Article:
A well-crafted literary satire with something to say about genre fiction.


A character attempts to make her author a better writer in this comic novel from Diamond (To Hell With Johnny Manic, 2019, etc.).

Author Wanda Wiley’s subconscious has a long-term resident. She’s Hannah Sharpe—a willful runaway who has failed to make the final draft of any of Wanda’s 18 romance novels due to her recalcitrant personality—who lives in a Victorian farmhouse surrounded by foggy, nebulous Nowhere. Now the political thriller that Wanda is ghostwriting, The President Has Been Stolen, has produced a roommate for Hannah. Trevor Dunwoody is a not-too-bright alpha male who doesn’t immediately grasp that he is temporarily out of his book, stashed—like Hannah—in a timeless netherworld. Hannah would love to get away from Trevor and onto the pages of a real novel, but Wanda can’t come up with anything for her. Wiley’s imagination isn’t helped by all the marijuana she’s smoking to self-medicate her depression, the result of her six-and-a-half-year toxic relationship to skirt-chasing professor Dirk Jaworski. Can Hannah enlist Trevor in her effort to inspire Wanda to leave Dirk, get a grip, and write them out of their depressing morass? Or will the insidious influence of selfish men—in Wanda’s personal life and in the publishing industry—keep Hannah trapped forever? Diamond’s prose is funny and barbed, particularly the dialogue between Hannah and Trevor. He takes aim at genre conventions and their unrealistic treatment of characters. “You’ve been living in a world of male fantasy,” Hannah tells Trevor about the series of which he is the star. “In the real world, not every woman is a hot babe. In the real world, the forensic scientist earns her position through brains and hard work. And not every woman falls into bed with a man just because…he has a big pistol and is good at shooting it off.” Wanda’s waking life, which involves insecurities surrounding her career and relationship as well as a new potential romantic partner, serves as an emotional ballast against the metafictional struggles of Hannah. Together, their narratives make an argument for better fiction that is both clever and surprisingly compelling.

A well-crafted literary satire with something to say about genre fiction.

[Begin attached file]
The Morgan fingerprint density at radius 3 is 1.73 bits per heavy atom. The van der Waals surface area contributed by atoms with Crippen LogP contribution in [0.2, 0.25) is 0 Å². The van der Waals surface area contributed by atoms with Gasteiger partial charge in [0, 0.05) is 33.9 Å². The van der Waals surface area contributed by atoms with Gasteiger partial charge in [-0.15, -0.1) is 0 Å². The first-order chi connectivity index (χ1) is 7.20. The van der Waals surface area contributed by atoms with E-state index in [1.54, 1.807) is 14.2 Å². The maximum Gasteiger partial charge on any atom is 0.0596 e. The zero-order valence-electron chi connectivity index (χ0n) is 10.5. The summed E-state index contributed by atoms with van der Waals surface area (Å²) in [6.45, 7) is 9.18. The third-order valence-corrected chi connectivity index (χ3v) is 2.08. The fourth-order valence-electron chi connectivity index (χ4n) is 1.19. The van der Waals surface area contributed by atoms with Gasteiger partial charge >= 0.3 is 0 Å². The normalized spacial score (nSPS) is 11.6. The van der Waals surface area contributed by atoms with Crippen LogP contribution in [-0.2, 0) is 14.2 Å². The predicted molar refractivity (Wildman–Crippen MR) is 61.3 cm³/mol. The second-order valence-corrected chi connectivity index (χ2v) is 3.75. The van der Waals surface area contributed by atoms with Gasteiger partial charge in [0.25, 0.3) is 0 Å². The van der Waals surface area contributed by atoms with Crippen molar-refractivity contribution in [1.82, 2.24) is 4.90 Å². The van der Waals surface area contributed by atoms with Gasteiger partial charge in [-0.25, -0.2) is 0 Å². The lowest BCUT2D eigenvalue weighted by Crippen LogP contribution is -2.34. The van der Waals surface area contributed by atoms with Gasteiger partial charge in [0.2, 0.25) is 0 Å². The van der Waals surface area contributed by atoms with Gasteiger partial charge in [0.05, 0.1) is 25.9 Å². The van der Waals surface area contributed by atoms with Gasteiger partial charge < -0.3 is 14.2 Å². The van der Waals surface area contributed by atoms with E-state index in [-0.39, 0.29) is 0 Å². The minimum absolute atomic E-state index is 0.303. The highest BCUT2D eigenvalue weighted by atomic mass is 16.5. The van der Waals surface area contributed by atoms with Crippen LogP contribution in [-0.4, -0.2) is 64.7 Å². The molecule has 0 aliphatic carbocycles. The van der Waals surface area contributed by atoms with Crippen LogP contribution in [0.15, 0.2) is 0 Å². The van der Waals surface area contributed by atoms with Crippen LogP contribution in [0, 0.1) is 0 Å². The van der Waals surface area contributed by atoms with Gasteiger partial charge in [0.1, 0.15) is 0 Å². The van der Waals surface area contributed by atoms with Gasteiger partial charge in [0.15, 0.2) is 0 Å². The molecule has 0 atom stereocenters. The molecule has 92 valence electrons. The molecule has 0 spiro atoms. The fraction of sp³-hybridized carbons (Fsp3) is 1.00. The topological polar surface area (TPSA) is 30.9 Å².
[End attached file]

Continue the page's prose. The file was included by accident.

Pub Date: Nov. 1, 2019

ISBN: 978-0-9963507-9-2

Page Count: 186

Publisher: Stolen Time Press

Review Posted Online: Dec. 26, 2019

Kirkus Reviews Issue: Feb. 1, 2020

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The best-selling author of tearjerkers like Angel Falls (2000) serves up yet another mountain of mush, topped off with...


Talk-show queen takes tumble as millions jeer.

Nora Bridges is a wildly popular radio spokesperson for family-first virtues, but her loyal listeners don't know that she walked out on her husband and teenaged daughters years ago and didn't look back. Now that a former lover has sold racy pix of naked Nora and horny himself to a national tabloid, her estranged daughter Ruby, an unsuccessful stand-up comic in Los Angeles, has been approached to pen a tell-all. Greedy for the fat fee she's been promised, Ruby agrees and heads for the San Juan Islands, eager to get reacquainted with the mom she plans to betray. Once in the family homestead, nasty Ruby alternately sulks and glares at her mother, who is temporarily wheelchair-bound as a result of a post-scandal car crash. Uncaring, Ruby begins writing her side of the story when she's not strolling on the beach with former sweetheart Dean Sloan, the son of wealthy socialites who basically ignored him and his gay brother Eric. Eric, now dying of cancer and also in a wheelchair, has returned to the island. This dismal threesome catch up on old times, recalling their childhood idylls on the island. After Ruby's perfect big sister Caroline shows up, there's another round of heartfelt talk. Nora gradually reveals the truth about her unloving husband and her late father's alcoholism, which led her to seek the approval of others at the cost of her own peace of mind. And so on. Ruby is aghast to discover that she doesn't know everything after all, but Dean offers her subdued comfort. Happy endings await almost everyone—except for readers of this nobly preachy snifflefest.